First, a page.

Analytical and Bioanalytical Chemistry

, Volume 411, Issue 6, pp 1229–1238 | Cite as

Aptamer-mediated colorimetric and electrochemical detection of Pseudomonas aeruginosa utilizing peroxidase-mimic activity of gold NanoZyme

  • Ritu Das
  • Abhijeet Dhiman
  • Arti Kapil
  • Vipul BansalEmail author
  • Tarun Kumar SharmaEmail author
Research Paper


Despite of various advancements in biosensing, a rapid, accurate, and on-site detection of a bacterial pathogen is a real challenge due to the lack of appropriate diagnostic platforms. To address this unmet need, we herein report an aptamer-mediated tunable NanoZyme sensor for the detection of Pseudomonas aeruginosa, an infectious bacterial pathogen. Our approach exploits the inherent peroxidase-like NanoZyme activity of gold nanoparticles (GNPs) in combination with high affinity and specificity of a Pseudomonas aeruginosa–specific aptamer (F23). The presence of aptamer inhibits the inherent peroxidase-like activity of GNPs by simple adsorption on to the surface of GNPs. However, in the presence of cognate target (P. aeruginosa), owing to the high affinity for P. aeruginosa, the aptamer leaves the GNP surface, allowing GNPs to resume their peroxidase-like activity, resulting in oxidation of 3,3′,5,5′-tetramethylbenzidine (TMB). As TMB is an electrochemically active species, we have been able to translate the NanoZyme-based method into an ultrasensitive electrochemical assay using disposable carbon screen-printed electrode. This approach is highly sensitive and allows us to rapidly detect P. aeruginosa with a low-end detection limit of ~ 60 CFU/mL in water within 10 min. This generic aptamer-NanoZyme-based electrochemical sensing strategy may, in principle, be applicable for the detection of various other bacterial pathogens.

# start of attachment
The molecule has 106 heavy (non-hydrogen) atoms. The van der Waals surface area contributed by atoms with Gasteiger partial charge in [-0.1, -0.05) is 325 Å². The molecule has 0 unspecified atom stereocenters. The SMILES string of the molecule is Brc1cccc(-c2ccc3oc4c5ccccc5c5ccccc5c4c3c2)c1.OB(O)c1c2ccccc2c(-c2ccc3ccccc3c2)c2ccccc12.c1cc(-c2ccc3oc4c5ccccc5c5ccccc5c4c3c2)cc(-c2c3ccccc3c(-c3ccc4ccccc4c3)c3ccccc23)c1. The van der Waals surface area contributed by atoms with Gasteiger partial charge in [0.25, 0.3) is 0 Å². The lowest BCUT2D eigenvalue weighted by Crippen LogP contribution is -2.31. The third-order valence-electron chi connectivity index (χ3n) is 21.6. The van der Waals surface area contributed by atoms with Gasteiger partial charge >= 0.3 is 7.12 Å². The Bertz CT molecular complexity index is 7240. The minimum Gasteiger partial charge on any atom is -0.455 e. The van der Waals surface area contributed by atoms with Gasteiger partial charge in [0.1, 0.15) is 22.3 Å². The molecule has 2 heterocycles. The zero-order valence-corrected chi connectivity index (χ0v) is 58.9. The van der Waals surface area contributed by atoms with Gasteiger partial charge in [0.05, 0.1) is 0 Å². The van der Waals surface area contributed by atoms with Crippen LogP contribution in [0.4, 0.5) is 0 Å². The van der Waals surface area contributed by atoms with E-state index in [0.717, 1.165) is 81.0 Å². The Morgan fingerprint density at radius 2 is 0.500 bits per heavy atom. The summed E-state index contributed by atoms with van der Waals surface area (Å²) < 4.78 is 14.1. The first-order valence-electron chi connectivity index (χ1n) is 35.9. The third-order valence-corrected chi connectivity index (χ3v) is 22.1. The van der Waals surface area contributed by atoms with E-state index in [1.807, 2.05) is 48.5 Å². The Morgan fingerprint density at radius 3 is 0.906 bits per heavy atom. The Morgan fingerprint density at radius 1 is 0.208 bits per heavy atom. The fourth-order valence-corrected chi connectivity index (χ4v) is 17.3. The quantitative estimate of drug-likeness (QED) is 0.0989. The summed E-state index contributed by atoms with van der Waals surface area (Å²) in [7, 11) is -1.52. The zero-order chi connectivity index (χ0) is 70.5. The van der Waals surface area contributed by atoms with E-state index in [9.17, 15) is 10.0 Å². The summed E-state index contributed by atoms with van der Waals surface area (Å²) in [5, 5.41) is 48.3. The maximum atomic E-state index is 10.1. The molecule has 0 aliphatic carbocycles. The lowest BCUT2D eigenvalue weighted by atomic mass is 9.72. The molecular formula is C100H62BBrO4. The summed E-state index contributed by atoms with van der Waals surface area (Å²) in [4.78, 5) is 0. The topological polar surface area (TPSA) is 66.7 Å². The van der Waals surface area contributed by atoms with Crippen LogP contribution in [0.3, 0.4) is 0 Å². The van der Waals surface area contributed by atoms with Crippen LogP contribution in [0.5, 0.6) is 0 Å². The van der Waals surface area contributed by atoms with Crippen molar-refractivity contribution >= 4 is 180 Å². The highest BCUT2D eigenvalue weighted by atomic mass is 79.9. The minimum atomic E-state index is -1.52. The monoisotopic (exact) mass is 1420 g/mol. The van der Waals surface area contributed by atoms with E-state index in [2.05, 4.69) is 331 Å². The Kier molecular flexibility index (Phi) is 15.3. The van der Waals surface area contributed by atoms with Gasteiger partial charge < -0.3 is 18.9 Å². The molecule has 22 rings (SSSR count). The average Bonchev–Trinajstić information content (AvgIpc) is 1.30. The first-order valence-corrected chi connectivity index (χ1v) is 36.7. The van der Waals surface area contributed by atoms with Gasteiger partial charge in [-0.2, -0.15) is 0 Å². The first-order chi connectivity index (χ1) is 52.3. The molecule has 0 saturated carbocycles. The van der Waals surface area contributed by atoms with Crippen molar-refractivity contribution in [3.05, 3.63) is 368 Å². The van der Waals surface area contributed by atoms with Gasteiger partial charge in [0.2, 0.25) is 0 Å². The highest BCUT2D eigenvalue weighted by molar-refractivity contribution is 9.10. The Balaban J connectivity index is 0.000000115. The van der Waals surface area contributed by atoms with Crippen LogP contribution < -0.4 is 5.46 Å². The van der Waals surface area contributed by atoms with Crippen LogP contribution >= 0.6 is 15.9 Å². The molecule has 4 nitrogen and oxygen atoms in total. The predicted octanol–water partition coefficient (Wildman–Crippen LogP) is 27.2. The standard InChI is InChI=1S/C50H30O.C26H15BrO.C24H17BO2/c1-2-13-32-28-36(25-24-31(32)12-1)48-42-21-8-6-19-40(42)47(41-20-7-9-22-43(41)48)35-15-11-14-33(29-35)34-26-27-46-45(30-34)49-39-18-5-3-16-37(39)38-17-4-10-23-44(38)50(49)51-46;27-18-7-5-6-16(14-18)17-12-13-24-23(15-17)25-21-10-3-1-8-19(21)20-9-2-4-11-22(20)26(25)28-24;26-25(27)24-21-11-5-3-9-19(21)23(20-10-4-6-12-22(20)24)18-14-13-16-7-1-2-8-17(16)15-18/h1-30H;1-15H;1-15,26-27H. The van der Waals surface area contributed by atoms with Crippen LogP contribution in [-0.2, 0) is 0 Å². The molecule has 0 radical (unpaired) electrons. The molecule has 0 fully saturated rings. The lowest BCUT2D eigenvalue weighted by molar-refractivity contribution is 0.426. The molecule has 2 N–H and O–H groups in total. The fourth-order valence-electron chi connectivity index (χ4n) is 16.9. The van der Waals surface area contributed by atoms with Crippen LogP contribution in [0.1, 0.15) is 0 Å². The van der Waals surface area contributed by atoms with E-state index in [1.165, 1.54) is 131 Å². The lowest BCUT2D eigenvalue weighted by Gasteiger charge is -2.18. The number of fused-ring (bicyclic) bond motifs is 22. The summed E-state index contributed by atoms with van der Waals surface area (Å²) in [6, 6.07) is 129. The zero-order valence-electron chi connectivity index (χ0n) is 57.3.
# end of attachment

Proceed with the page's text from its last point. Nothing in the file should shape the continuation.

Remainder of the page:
Aptamer Pseudomonas aeruginosa NanoZyme Colorimetric assay Electrochemical sensing 



The authors acknowledge the generous support provided by Prof. Jaya S. Tyagi and Dr. H.K. Prasad in providing laboratory access to handle the bacterial cultures.

Funding information

T.K.S. is thankful to THSTI Core grant and the Department of Biotechnology Govt. of India for Innovation Award and Innovative Young Biotechnologist Award (BT/010/IYBA/2016/10). V.B. thanks the Australian Research Council (ARC) for a Future Fellowship (FT140101285) and research support through an ARC Discovery (DP170103477) grant. V.B. also recognizes the generous support of the Ian Potter Foundation toward establishing the Sir Ian Potter NanoBioSensing Facility at RMIT University. A.D. is thankful to the Indian Council for Medical Research for providing Senior Research Fellowship.

Compliance with ethical standards

This research does not involve any human participant or animals.

Conflict of interest

The authors declare that they have no conflict of interest.

Supplementary material

216_2018_1555_MOESM1_ESM.pdf (613 kb)
ESM 1 (PDF 613 kb)


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Copyright information

© Springer-Verlag GmbH Germany, part of Springer Nature 2019

Authors and Affiliations

  1. 1.AptaBharat Innovation Pvt. Ltd.Interim Incubator of Translational Health Science and Technology Institute (THSTI)FaridabadIndia
  2. 2.Indian Institute of Technology-Delhi (IIT-Delhi)New DelhiIndia
  3. 3.Department of BiotechnologyAll India Institute of Medical Sciences (AIIMS)New DelhiIndia
  4. 4.Faculty of PharmacyUttarakhand Technical University (UTU)DehradunIndia
  5. 5.Department of MicrobiologyAll India Institute of Medical Sciences (AIIMS)New DelhiIndia
  6. 6.Ian Potter NanoBioSensing Facility, NanoBiotechnology Research Lab (NBRL), School of ScienceRMIT UniversityMelbourneAustralia
  7. 7.Centre for Biodesign and DiagnosticsTranslational Health Science and Technology Institute (THSTI)FaridabadIndia

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